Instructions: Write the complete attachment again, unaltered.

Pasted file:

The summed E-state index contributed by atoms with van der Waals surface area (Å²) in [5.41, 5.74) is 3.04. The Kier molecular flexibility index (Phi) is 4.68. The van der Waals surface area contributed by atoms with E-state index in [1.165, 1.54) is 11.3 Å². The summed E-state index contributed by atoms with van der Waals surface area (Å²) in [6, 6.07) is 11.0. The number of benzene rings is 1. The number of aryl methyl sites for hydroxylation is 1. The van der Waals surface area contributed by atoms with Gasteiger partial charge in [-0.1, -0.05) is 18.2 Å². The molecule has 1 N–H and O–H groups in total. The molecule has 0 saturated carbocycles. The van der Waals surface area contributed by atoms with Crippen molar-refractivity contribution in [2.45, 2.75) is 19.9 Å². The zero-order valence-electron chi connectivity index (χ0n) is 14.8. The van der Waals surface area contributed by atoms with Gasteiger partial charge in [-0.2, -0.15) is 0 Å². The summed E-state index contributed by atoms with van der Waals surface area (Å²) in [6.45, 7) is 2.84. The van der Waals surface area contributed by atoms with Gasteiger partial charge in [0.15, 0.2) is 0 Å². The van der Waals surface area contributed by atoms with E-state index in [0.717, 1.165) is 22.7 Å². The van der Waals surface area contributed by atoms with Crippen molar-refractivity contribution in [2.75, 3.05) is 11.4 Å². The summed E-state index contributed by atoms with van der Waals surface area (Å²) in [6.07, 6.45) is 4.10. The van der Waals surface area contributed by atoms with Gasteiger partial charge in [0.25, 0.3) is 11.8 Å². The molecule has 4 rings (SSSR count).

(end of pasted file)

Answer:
The summed E-state index contributed by atoms with van der Waals surface area (Å²) in [5.41, 5.74) is 3.04. The Kier molecular flexibility index (Phi) is 4.68. The van der Waals surface area contributed by atoms with E-state index in [1.165, 1.54) is 11.3 Å². The summed E-state index contributed by atoms with van der Waals surface area (Å²) in [6, 6.07) is 11.0. The number of benzene rings is 1. The number of aryl methyl sites for hydroxylation is 1. The van der Waals surface area contributed by atoms with Gasteiger partial charge in [-0.1, -0.05) is 18.2 Å². The molecule has 1 N–H and O–H groups in total. The molecule has 0 saturated carbocycles. The van der Waals surface area contributed by atoms with Crippen molar-refractivity contribution in [2.45, 2.75) is 19.9 Å². The zero-order valence-electron chi connectivity index (χ0n) is 14.8. The van der Waals surface area contributed by atoms with Gasteiger partial charge in [-0.2, -0.15) is 0 Å². The summed E-state index contributed by atoms with van der Waals surface area (Å²) in [6.45, 7) is 2.84. The van der Waals surface area contributed by atoms with Gasteiger partial charge in [0.15, 0.2) is 0 Å². The van der Waals surface area contributed by atoms with E-state index in [0.717, 1.165) is 22.7 Å². The van der Waals surface area contributed by atoms with Crippen molar-refractivity contribution in [2.75, 3.05) is 11.4 Å². The summed E-state index contributed by atoms with van der Waals surface area (Å²) in [6.07, 6.45) is 4.10. The van der Waals surface area contributed by atoms with Gasteiger partial charge in [0.25, 0.3) is 11.8 Å². The molecule has 4 rings (SSSR count).